Join GitHub today
GitHub is home to over 40 million developers working together to host and review code, manage projects, and build software together.Sign up
Include `text-size-adjust: 100%;` or not #13
I see that
If this is going to be included, I think a better description would be used:
Ah, this is really helpful info. I think I grabbed that line of code out of another reset-type project without researching it (yet). From what you described, I don't think we want to include this. Resizing text on orientation change sounds like something Apple put there on purpose.
Other people's thoughts?
We / I should test a demo...
I've had to turn it off on multiple projects where I was doing responsive design and making sure that my text size was intentional. It can cause unexpected reflow and positioning bugs if you've taken care to design the text for those sizes/orientations and are hit with a sudden text-zoom.
(Edit: AFAIK, apple included it because a lot of old websites had tiny fonts, and people were switching orientation and zooming in in order to make the text legible, so they included that as default behavior)
Reboot (Bootstrap's reset), Sanitize, and Normalize all include some variation of this.
None of the older resets do. (Makes sense, they are older than the iPhone, but since so many people still use them, those folks are living without this "fix".)
Interesting that none include
They are attempting to target only iPhone and Windows phone.
Browser support is interesting: https://caniuse.com/#search=text-size-adjust. For example, it's in Firefox for Android (prefixed), but not desktop.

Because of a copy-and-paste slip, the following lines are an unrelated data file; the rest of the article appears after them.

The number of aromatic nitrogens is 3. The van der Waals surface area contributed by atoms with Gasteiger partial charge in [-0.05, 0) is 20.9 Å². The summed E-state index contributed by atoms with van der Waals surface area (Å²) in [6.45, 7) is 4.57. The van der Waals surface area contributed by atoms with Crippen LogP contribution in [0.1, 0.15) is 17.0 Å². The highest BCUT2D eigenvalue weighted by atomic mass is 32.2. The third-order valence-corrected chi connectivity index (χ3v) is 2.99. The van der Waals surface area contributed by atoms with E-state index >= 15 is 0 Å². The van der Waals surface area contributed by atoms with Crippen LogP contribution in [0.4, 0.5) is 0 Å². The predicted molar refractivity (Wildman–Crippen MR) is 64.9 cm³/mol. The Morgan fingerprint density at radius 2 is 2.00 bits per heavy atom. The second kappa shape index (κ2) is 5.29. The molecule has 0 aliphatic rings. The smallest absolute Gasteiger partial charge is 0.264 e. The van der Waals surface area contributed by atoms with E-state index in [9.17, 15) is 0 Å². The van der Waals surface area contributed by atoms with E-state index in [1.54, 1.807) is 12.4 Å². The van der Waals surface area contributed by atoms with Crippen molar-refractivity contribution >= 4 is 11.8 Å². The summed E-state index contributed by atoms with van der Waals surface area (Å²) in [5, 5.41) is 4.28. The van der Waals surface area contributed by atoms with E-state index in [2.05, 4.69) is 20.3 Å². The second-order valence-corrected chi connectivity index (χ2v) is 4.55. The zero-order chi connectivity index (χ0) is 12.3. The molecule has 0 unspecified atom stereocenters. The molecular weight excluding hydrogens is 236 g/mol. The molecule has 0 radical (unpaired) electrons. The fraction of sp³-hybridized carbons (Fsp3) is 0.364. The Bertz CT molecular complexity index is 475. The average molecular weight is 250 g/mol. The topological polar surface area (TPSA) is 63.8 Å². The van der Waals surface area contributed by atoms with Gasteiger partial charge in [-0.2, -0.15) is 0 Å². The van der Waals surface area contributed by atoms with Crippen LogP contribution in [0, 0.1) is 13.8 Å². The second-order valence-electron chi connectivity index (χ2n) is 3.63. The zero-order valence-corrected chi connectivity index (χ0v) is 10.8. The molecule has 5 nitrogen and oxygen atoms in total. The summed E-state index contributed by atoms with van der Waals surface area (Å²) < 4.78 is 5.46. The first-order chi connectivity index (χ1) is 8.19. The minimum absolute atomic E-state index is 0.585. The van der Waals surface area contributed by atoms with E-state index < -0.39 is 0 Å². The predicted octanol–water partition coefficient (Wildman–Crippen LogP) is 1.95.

The purpose of this property is described here: https://developer.mozilla.org/en-US/docs/Web/CSS/text-size-adjust
This does nothing on my iPhone. Nothing. With or without the viewport metatag. There's a note on Can I Use about a bug in Safari 5.1, but every since then, Can I Use reports this as not-supported.
The note on Can I Use says "If the viewport size is set using a element, the -ms-text-size-adjust property is ignored." So it doesn't do anything for Windows Phone either, if a site is build to be responsive.
I think we can safely assume that any website being build today is being built with a viewport metatag, to be responsive or intrinsic. Well, that's not always true, but I don't think this project can help people who are still building fixed-width 960-wide websites.
So, in conclusion, it looks like this does nothing. And isn't needed. And only sticks around in our code because no one has looked into it in years.
Ah, the legacy of habits.... well, bubuyeeeee....